Experience of parents with their children and teachers with their students demonstrate how kids change their behaviours and knowledge from infancy to adolescence. Until now, little was known of the causes that could lead to these changes.
Today, an article published in Science in collaboration with the group of Manel Esteller, Director of Epigenetics and Cancer Biology Biomedical Research Institute (IDIBELL), ICREA researcher and Professor of Genetics at the University of Barcelona, gives us an important clue to understanding this process.
Researchers have discovered that people's frontal cortex (the part of the brain responsible for the conduct and the acquisition of new information) experiences a significant change from birth to the end of adolescence. The epigenome is transformed.
The study analyzes the epigenome of newborns, teenagers aged 16, and adults aged 25 and 50 in the United States and in Catalonia (Spain).Epigenome
"The results of the study show that DNA methylation has a key role in shaping the communication spaces between neurons (synapses)", explains Esteller. "The brain is divided into white matter (glial) and gray matter (neurons) with several cell types with different functions. DNA methylation patterns distinguish genes with cell-type specific activity. Even in the gray matter, there are cell subtypes such as pyramidal neurons and GABA neurotransmitter producers that have specific subpatterns of DNA methylation."
"In addition, DNA methylation of neurons is different from the rest of the cells in our body. If normal is called 5-mCG, this, in the bran, is called 5-MCH: this is like putting an open or closed accent to a word, in this case a gene to change its meaning" explains Esteller.
This finding could have a profound importance in the knowledge of brain's biology because besides explaining the plasticity of this organ when learning and living experiences, it could be decisive to understand the causes of altered behaviours and psychiatric diseases. Now, we must investigate whether minor alterations in the program of DNA methylation during early postnatal development could be associated to neurodevelopmental disorders such as autism or schizophrenia.
The Bellvitge Biomedical Research Institute (IDIBELL) is a research center created in 2004 and it is participated by the Bellvitge University Hospital, the Catalan Institute of Health, the Catalan Institute of Oncology, and the University of Barcelona. IDIBELL is located at Biopol'H at L'Hospitalet de Llobregat and is member of the Health Universtitat de Barcelona Campus.Article reference
Arantxa Mena | EurekAlert!
Scientists unlock ability to generate new sensory hair cells
22.02.2017 | Brigham and Women's Hospital
New insights into the information processing of motor neurons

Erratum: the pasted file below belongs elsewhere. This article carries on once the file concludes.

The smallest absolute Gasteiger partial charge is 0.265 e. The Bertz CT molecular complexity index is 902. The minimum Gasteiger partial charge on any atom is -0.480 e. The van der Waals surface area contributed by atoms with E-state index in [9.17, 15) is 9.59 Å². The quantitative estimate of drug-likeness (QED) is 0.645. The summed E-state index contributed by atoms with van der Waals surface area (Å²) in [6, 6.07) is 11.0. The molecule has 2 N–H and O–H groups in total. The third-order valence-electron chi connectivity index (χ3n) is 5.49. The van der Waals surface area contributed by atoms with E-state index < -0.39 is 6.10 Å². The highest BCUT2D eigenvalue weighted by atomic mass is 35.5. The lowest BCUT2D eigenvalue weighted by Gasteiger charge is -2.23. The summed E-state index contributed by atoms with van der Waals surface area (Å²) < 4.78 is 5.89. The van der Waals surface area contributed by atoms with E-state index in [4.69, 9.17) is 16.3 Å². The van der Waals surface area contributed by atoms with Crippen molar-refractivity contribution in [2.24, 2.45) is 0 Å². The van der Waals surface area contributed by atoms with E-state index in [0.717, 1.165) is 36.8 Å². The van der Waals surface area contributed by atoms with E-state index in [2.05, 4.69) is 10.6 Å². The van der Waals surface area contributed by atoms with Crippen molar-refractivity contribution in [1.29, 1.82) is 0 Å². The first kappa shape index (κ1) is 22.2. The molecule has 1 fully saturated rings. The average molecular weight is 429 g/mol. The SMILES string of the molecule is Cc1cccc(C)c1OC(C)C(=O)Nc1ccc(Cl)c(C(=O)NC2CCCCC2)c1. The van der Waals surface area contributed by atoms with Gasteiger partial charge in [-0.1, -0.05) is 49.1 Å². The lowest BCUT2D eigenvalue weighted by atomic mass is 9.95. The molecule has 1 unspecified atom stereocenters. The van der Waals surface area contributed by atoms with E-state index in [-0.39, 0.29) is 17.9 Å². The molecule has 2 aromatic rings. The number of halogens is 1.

22.02.2017 | Max Planck Florida Institute for Neuroscience
In the field of nanoscience, an international team of physicists with participants from Konstanz has achieved a breakthrough in understanding heat transport
Cells need to repair damaged DNA in our genes to prevent the development of cancer and other diseases. Our cells therefore activate and send “repair-proteins”...
The Fraunhofer IWS Dresden and Technische Universität Dresden inaugurated their jointly operated Center for Additive Manufacturing Dresden (AMCD) with a festive ceremony on February 7, 2017. Scientists from various disciplines perform research on materials, additive manufacturing processes and innovative technologies, which build up components in a layer by layer process. This technology opens up new horizons for component design and combinations of functions. For example during fabrication, electrical conductors and sensors are already able to be additively manufactured into components. They provide information about stress conditions of a product during operation.
The 3D-printing technology, or additive manufacturing as it is often called, has long made the step out of scientific research laboratories into industrial...
Nature does amazing things with limited design materials. Grass, for example, can support its own weight, resist strong wind loads, and recover after being...
Nanometer-scale magnetic perforated grids could create new possibilities for computing. Together with international colleagues, scientists from the Helmholtz Zentrum Dresden-Rossendorf (HZDR) have shown how a cobalt grid can be reliably programmed at room temperature. In addition they discovered that for every hole ("antidot") three magnetic states can be configured. The results have been published in the journal "Scientific Reports".
Physicist Dr. Rantej Bali from the HZDR, together with scientists from Singapore and Australia, designed a special grid structure in a thin layer of cobalt in...
13.02.2017 | Event News
10.02.2017 | Event News
09.02.2017 | Event News
22.02.2017 | Power and Electrical Engineering
22.02.2017 | Life Sciences
22.02.2017 | Physics and Astronomy